Retrospective multicenter review.
Determine the definition, indications, results, and outcomes, focusing on complications of vertebral column resection (VCR) for severe pediatric spinal deformity.
Summary of Background Data.
The strict definition of the VCR procedure, indications, results, outcomes, and the numerous, potentially serious complications are unknown or controversial, and a large multicenter review has never been performed.
A total of 147 patients treated by 7 pediatric spinal deformity surgeons were reviewed—seventy-four females and 73 males, with an average age of 13.7 years, an average of 1.6 (range, 1–5) vertebrae resected, and an average follow-up of 17 months (range, 0.5–64 mo). The strict definition of VCR used was a “3-column circumferential vertebral osteotomy creating a segmental defect with sufficient instability to require provisional instrumentation.”
Indications for a VCR were divided into 5 diagnostic categories: kyphoscoliosis (n = 52), severe scoliosis (n = 37), congenital deformity (n = 28), global kyphosis (n = 17), and angular kyphosis (n = 13). Eighty-four primary and 63 revision patients with 174 operative procedures, 127 posterior-only (17 staged), and 20 patients combined anterior-posterior (10 staged) were reviewed. Average preoperative upright, flexibility, and postoperative Cobb measures (% correction or average kyphosis decrease) were kyphoscoliosis: 91°, 65°, 44° (51% coronal), 104°, 81°, and 47° (decrease, 57° sagittal); severe scoliosis: 104°, 78°, and 33° (67%); congenital deformity: 47°, 38°, 22° (46% coronal), 56°, 48°, and 32° (decrease, 24° sagittal); global kyphosis: 101°, 79°, and 47° (decrease, 54°); and angular kyphosis: 88°, 90°, and 38° (decrease, 50°), respectively. Operative time averaged 545 minutes (range, 204–1355 min) and estimated blood loss averaged 1610 mL (range, 50–8244 mL) for an average 65% blood volume loss (range, 6%–316%). Eighty-six patients (59%) developed a complication, 39 patients (27%) having an intraoperative neurological event (spinal cord monitoring change or failed wake-up test); however, no patient had complete permanent paraplegia.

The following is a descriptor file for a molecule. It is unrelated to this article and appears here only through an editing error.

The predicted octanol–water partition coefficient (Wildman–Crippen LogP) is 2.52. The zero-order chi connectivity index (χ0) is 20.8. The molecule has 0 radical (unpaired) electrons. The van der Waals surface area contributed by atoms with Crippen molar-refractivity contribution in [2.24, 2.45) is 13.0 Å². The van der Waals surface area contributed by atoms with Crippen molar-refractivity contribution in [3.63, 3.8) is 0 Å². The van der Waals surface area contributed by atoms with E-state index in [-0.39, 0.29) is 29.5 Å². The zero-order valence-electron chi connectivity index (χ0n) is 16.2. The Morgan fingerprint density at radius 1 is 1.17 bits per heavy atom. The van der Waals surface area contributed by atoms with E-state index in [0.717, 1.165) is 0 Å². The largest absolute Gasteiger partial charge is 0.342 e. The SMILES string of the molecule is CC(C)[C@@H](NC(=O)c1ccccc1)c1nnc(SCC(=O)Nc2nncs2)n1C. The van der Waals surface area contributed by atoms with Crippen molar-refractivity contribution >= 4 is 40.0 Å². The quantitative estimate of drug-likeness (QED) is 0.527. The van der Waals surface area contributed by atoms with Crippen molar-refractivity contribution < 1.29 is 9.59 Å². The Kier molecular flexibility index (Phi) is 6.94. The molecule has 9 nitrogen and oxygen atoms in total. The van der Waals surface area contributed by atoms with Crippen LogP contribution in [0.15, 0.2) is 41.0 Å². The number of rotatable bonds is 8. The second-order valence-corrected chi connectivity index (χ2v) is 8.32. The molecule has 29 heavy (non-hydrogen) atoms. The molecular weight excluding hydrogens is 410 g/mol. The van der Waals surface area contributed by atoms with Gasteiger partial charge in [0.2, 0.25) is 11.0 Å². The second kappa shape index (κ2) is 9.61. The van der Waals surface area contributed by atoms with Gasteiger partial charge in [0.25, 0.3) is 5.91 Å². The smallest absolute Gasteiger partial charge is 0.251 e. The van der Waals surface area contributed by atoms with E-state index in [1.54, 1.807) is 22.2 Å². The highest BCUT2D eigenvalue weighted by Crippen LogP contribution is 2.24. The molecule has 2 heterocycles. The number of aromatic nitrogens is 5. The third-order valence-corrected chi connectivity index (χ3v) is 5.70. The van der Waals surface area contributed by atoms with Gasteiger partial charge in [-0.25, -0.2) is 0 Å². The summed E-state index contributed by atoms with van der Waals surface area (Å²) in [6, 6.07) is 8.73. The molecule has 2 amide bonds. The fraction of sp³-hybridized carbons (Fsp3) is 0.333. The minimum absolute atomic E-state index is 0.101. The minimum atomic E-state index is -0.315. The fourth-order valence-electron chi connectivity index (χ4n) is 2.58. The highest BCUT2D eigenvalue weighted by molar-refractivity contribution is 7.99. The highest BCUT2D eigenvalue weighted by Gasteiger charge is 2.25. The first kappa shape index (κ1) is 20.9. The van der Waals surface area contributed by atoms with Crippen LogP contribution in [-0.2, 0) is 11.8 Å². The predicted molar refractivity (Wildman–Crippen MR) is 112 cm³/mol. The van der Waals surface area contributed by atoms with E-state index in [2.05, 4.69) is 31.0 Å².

A total of 147 consecutive pediatric VCRs performed by 7 surgeons demonstrated excellent radiographical correction. However, these complex reconstructions were associated with a 59% complication rate, thus emphasizing the challenging nature of these patients and procedures.